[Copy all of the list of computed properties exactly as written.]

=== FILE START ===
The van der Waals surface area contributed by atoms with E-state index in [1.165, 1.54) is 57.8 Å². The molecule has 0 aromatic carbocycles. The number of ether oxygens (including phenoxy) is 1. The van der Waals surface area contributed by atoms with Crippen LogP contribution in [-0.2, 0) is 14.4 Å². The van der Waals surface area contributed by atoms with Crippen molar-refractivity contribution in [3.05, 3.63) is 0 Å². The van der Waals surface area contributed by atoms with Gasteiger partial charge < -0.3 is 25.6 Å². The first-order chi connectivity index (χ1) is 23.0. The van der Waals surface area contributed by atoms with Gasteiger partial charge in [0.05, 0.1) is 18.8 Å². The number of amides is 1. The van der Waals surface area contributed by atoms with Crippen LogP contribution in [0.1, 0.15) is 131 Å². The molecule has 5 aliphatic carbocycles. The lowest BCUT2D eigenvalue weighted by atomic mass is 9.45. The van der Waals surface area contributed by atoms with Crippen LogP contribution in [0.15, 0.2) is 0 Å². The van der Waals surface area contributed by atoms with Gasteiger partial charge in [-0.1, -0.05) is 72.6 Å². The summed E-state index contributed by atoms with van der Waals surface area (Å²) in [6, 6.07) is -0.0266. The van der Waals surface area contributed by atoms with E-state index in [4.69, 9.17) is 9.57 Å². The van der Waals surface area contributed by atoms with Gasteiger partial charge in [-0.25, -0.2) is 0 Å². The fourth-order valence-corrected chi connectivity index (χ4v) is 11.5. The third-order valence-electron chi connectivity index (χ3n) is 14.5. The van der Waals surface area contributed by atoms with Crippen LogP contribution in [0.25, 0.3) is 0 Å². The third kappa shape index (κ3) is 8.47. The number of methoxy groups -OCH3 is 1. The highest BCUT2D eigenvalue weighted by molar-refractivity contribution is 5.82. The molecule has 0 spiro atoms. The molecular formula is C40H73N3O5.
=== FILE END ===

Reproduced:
The van der Waals surface area contributed by atoms with E-state index in [1.165, 1.54) is 57.8 Å². The molecule has 0 aromatic carbocycles. The number of ether oxygens (including phenoxy) is 1. The van der Waals surface area contributed by atoms with Crippen LogP contribution in [-0.2, 0) is 14.4 Å². The van der Waals surface area contributed by atoms with Crippen molar-refractivity contribution in [3.05, 3.63) is 0 Å². The van der Waals surface area contributed by atoms with Gasteiger partial charge < -0.3 is 25.6 Å². The first-order chi connectivity index (χ1) is 23.0. The van der Waals surface area contributed by atoms with Gasteiger partial charge in [0.05, 0.1) is 18.8 Å². The number of amides is 1. The van der Waals surface area contributed by atoms with Crippen LogP contribution in [0.1, 0.15) is 131 Å². The molecule has 5 aliphatic carbocycles. The lowest BCUT2D eigenvalue weighted by atomic mass is 9.45. The van der Waals surface area contributed by atoms with Crippen LogP contribution in [0.15, 0.2) is 0 Å². The van der Waals surface area contributed by atoms with Gasteiger partial charge in [-0.1, -0.05) is 72.6 Å². The summed E-state index contributed by atoms with van der Waals surface area (Å²) in [6, 6.07) is -0.0266. The van der Waals surface area contributed by atoms with E-state index in [4.69, 9.17) is 9.57 Å². The van der Waals surface area contributed by atoms with Gasteiger partial charge in [-0.25, -0.2) is 0 Å². The fourth-order valence-corrected chi connectivity index (χ4v) is 11.5. The third-order valence-electron chi connectivity index (χ3n) is 14.5. The van der Waals surface area contributed by atoms with Crippen LogP contribution in [0.25, 0.3) is 0 Å². The third kappa shape index (κ3) is 8.47. The number of methoxy groups -OCH3 is 1. The highest BCUT2D eigenvalue weighted by molar-refractivity contribution is 5.82. The molecule has 0 spiro atoms. The molecular formula is C40H73N3O5.